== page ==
To really understand this film,
or the novel behind, you have to keep in mind the alternative story that D.H.
Lawrence tells us in Women in Love. In
the same way we are dealing with love in the upper class of the very rich before the First World War and then after
before the big crisis of 1929. I will not compare the two here but the two films
also came out in the same period, the early 1970s after the 1968 political and
generational crisis. They both carry the denunciation of the upper class.
We are telling the story from an
outside point of view but yet close to the protagonists. The story teller, Mr.
Nick Carraway, is a neighbor of Mr. Jay Gatsby and a bond seller in Wall Street, New
. Nothing to do with present time golden boys, the
traders in Brokerage firms. Well-off but definitely not rich and anyway with no
rich parents. Yet he is the cousin of another woman who is from an extremely
rich family, married to an extremely rich man. Gatsby is the black sheep in the
He is from an extremely poor
family. He managed to get an Oxford
education after 1918 because he became an officer and was heavily decorated
during the war and he then took advantage of veterans’ privileges. He had also
the chance to fall in the hands of a certain Meyer Wolfsheim who introduced him
to business, though we are never told what that business really is. We can
imagine, due to the speed with which he became rich (less than eight years)
that it had to be in some financial speculation in the 1920s. That period is
clearly identified with the paraphernalia of the time and with the music,
including the dancing, including the famous song Charleston
Note that Jay might not be a real first name, but an initial and that the name Gatsby
is not the real name of the man who was the son of a certain Mr. Gatz we see at the end. Note
too that the name Wolfsheim is of course meaningful and the main principle of
this man is “we can be a friend of a man when he is alive, but not when he is
At the end of WWI, Jay Gatsby, alias
Major Gatz, fell in love with Daisy, a rich girl. But he was a poor man. She
fell in love with him on a short-lived whim and he fell in love with her
forever. But a rich girl does not marry a poor boy, as she says so well. So he
disappears to build a fortune and she got married to a rich boy and became Mrs.
Daisy Buchanan. She had promised to wait
but rich girls never wait.
When he is finally rich he
manages to get close to her and then to be introduced to her by her cousin,
Nick Carraway, and before he had tried to attract her attention by having
enormous garden parties every week end in that summer of 1926 or 1927. She
eventually falls in the trap.
The rest is to be discovered in
the film, or the book.
The morality, bad word, the
immorality of this film is that in spite of the American Dream, rich people attract
and mix with rich people and poor people can only eventually be accepted when
they are rich. The second lesson is that rich people with a rich pedigree can
always manage to get through any crime or accident or whatever particularly by
pointing at another of their class but that does not have the rich pedigree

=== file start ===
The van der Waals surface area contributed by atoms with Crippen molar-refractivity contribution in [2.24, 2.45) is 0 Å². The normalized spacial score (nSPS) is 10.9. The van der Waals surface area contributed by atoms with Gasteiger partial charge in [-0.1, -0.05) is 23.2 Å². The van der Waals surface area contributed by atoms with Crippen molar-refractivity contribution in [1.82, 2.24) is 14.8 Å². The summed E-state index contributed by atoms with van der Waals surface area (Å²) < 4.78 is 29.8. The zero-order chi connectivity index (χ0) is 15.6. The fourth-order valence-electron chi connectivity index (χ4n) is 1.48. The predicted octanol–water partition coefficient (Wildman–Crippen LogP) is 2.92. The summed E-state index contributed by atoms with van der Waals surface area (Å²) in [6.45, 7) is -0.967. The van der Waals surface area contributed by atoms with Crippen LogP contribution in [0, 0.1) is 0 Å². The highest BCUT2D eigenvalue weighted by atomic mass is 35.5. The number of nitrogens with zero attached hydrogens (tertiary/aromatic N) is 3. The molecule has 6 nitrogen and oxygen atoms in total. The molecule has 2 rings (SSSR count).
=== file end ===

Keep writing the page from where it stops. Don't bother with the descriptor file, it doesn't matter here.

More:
they have. This immorality can even be worse: rich men can have as many poor mistresses
they will furnish with some luxury as much, and as many, as they want or can
afford. But a rich woman is not supposed to have any affair with a rich man of
any sort, and she will not condescend to have an affair with a poor man. It
would not be in anyway anything but a short and exciting sexual episode that would
be doomed even before it starts, and like the praying mantis she would destroy
the poor lover after using it.
In other words a woman is the
property of her husband but in no way the husband is the property of his wife,
and social inequality is absolute in the USA,
just like in Great Britain,
in the 1920s just the way Henry James described it in his novels more than
thirty years before. Nothing has changed.
The narrator is able to express
this immorality and that is the only moral element in this film, and novel. Morality
is on the side here of the upper middle class, and a lower stratum in that
upper middle class. That means there may be some hope for such a society that
is doomed because the rich do not care for their neighbors in all the meanings
of this word. They only care for their money and the gossips that can be aired
around them about them.
This older film shows these
elements with great care but at the same time it is obvious Jay Gatsby is not
natural as a rich man. He is not able to play the game properly: he is awkward,
he is shy, he is inconsiderate in his presents and in his lavish help he may
give to someone who is trying to make him realize one of his intentions or
desires. One hundred white roses are not even enough in such a situation and he
very well may send one thousand. The dialogue is good too in the fact that Jay
Gatsby is the only one who has a linguistic idiosyncratic tick and he calls
every man “old sport” and such an Oxfordian tic shows in him a rather recent
integration in the class of the super rich: he cuts a role, a character, a
behavior and sticks to it: he believes in a way the tuxedo makes the money
aristocrat. And he is wrong: the money aristocrat is in the careless and nonchalant
way he wears the tuxedo and that cannot be imitated.
All together a beautiful but
cruel film on the egocentric selfishness of the super rich born super rich.
Dr Jacques COULARDEAU